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  • The NAD dependent protein silent information regulator Sir i

    2018-11-02

    The NAD-dependent protein silent information regulator 2 (Sir2) is a deacetylase for histones and other proteins and a key regulator of life span in several organisms. Sirtuin (SIRT)1 of the Sirtuin family is the closest homolog of yeast Sir2 in mammals and has critical functions in the regulation of metabolism, genome stability, DNA repair, chromatin remodeling, and stress response (Guarente, 2011; Haigis and Sinclair, 2010). SIRT1 coordinates pluripotency, differentiation, and stress response in mouse embryonic stem nampt inhibitor (ESCs) (Han et al., 2008). Whether SIRT1 regulates adult stem cells particularly in the hematopoietic system has been a matter of debate (Leko et al., 2012; Li et al., 2012; Narala et al., 2008; Singh et al., 2013; Yuan et al., 2012). Despite recent advances in understanding SIRT1 regulation of malignant and stressed hematopoiesis, whether SIRT1 has any function in the control of adult HSC homeostasis or aging remains unknown. The study of SIRT1 in adult mice and during aging has been hampered by the developmental defects and perinatal death of germline SIRT1 knockout mice (Cheng et al., 2003; McBurney et al., 2003). Using a recently developed adult tamoxifen-inducible SIRT1 knockout mouse model (Price et al., 2012), we show that SIRT1 is essential for the self-renewal and homeostatic maintenance of the HSC pool. Importantly, we show that loss of SIRT1 is associated with anemia and a significant expansion of the myeloid compartment, specifically granulocyte-monocyte progenitors (GMPs), at the expense of the lymphoid compartment. These phenotypic alterations are concomitant with significant modulations of expression of transcription factors implicated in the generation of GMPs and common lymphoid progenitors (CLPs). Notably, we show that the longevity transcription factor FOXO3 mediates SIRT1 homeostatic effects in HSCs. These unexpected results indicate that young SIRT1-deleted HSCs have several overlapping features with normal aged HSCs. Altogether, our studies identify SIRT1 as a key regulator of HSC maintenance under homeostasis. In addition, the evidence supports an essential function for SIRT1 in the regulation of HSC lineage specification. Overall, our findings suggest that SIRT1 might be implicated in delaying HSC aging.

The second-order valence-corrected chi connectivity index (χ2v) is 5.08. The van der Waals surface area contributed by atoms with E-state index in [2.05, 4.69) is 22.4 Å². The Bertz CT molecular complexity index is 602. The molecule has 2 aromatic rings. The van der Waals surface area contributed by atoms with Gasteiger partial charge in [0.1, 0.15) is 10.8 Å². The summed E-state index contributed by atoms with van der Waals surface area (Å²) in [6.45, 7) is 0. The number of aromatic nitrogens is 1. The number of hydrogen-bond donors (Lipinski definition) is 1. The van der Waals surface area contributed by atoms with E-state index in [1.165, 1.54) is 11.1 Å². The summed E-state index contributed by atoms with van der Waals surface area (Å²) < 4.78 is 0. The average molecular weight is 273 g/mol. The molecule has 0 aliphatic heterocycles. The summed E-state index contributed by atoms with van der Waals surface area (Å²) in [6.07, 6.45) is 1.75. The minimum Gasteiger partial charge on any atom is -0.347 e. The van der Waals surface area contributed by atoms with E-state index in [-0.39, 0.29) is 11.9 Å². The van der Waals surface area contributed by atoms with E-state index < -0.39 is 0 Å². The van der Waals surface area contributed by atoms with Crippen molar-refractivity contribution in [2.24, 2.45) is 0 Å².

Results
    Discussion
    Experimental Procedures
    Acknowledgments
    Introduction Mesenchymal stromal cells (MSCs) are a promising cellular therapeutic for numerous disorders because of their anti-inflammatory/regenerative properties and the fact that they are readily expandable ex vivo (Copland and Galipeau, 2011). However, discrepancies in the therapeutic effectiveness of these cells as determined in phase II/III trials have called into question their therapeutic utility (Galipeau, 2013). A common practice in many MSC immunotherapy trials is to expand MSCs ex vivo and then cryogenically bank them until needed. The MSCs are then thawed and administered within a couple of hours to the patient. Until recently, the assumption was that viable post-thaw MSCs have physiological features comparable to those of their noncryopreserved counterparts. We have found that this premise may be flawed. Previously, we demonstrated that cryopreserved MSCs (cryo MSCs) have a blunted indoleamine 2,3-dioxygenase (IDO) response immediately post-thaw, which significantly reduced their immunomodulatory activity (François et al., 2012). In support of this idea are experimental data showing that when renal allograft recipients are treated with the IDO inhibitor 1-methyl-tryptophan or with IDO-deficient MSCs, tolerance is not established (Ge et al., 2010). Thus, MSCs must retain their capacity to make IDO to evoke an immunosuppressive effect. For MSCs to have an immunosuppressive effect, they must not only actively respond to inflammatory cues but also persist/engraft within the body (Huang et al., 2010; Richardson et al., 2013; Sarkar et al., 2011). Systemic infusion of MSCs in nonhuman primates demonstrated that MSCs can take up residence in many tissues (Devine et al., 2003), but upon sensing an injury signal, MSCs will home to areas of inflammation (Li et al., 2002). Whether the means by which MSCs are prepared for administration impacts their homing/engraftment potential has not been rigorously evaluated. However, Castelo-Branco et al. (2012) demonstrated that transfused cryo MSCs could not migrate to an inflamed colon and had no beneficial effect in a 2,4,6-trinitrobenzenesulfonic acid (TNBS)-induced colitis model. This suggests that cryo MSCs may have an engraftment defect. In our efforts to optimize the therapeutic utility of MSCs, we compared the in vitro and in vivo binding/engraftment potential of human MSCs (hMSCs) thawed from cryopreservation with that of MSCs in active culture.